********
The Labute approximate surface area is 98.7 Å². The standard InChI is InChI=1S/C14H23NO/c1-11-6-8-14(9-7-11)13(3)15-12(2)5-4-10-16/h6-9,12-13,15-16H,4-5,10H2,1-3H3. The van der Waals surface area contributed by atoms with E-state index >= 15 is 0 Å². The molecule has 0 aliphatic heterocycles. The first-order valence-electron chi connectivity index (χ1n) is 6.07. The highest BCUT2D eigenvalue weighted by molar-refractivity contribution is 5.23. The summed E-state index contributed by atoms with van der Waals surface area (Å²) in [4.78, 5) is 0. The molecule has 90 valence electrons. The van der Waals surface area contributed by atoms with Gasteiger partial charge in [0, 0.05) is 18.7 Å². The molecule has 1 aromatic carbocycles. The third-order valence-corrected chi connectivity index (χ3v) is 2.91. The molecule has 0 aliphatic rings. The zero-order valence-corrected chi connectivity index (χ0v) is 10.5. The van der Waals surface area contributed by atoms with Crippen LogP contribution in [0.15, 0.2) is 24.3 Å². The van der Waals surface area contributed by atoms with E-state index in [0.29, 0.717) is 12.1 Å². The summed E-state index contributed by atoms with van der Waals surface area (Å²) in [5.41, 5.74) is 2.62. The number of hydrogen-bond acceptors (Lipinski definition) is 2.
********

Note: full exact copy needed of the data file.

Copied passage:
The Labute approximate surface area is 98.7 Å². The standard InChI is InChI=1S/C14H23NO/c1-11-6-8-14(9-7-11)13(3)15-12(2)5-4-10-16/h6-9,12-13,15-16H,4-5,10H2,1-3H3. The van der Waals surface area contributed by atoms with E-state index >= 15 is 0 Å². The molecule has 0 aliphatic heterocycles. The first-order valence-electron chi connectivity index (χ1n) is 6.07. The highest BCUT2D eigenvalue weighted by molar-refractivity contribution is 5.23. The summed E-state index contributed by atoms with van der Waals surface area (Å²) in [4.78, 5) is 0. The molecule has 90 valence electrons. The van der Waals surface area contributed by atoms with Gasteiger partial charge in [0, 0.05) is 18.7 Å². The molecule has 1 aromatic carbocycles. The third-order valence-corrected chi connectivity index (χ3v) is 2.91. The molecule has 0 aliphatic rings. The zero-order valence-corrected chi connectivity index (χ0v) is 10.5. The van der Waals surface area contributed by atoms with Crippen LogP contribution in [0.15, 0.2) is 24.3 Å². The van der Waals surface area contributed by atoms with E-state index in [0.29, 0.717) is 12.1 Å². The summed E-state index contributed by atoms with van der Waals surface area (Å²) in [5.41, 5.74) is 2.62. The number of hydrogen-bond acceptors (Lipinski definition) is 2.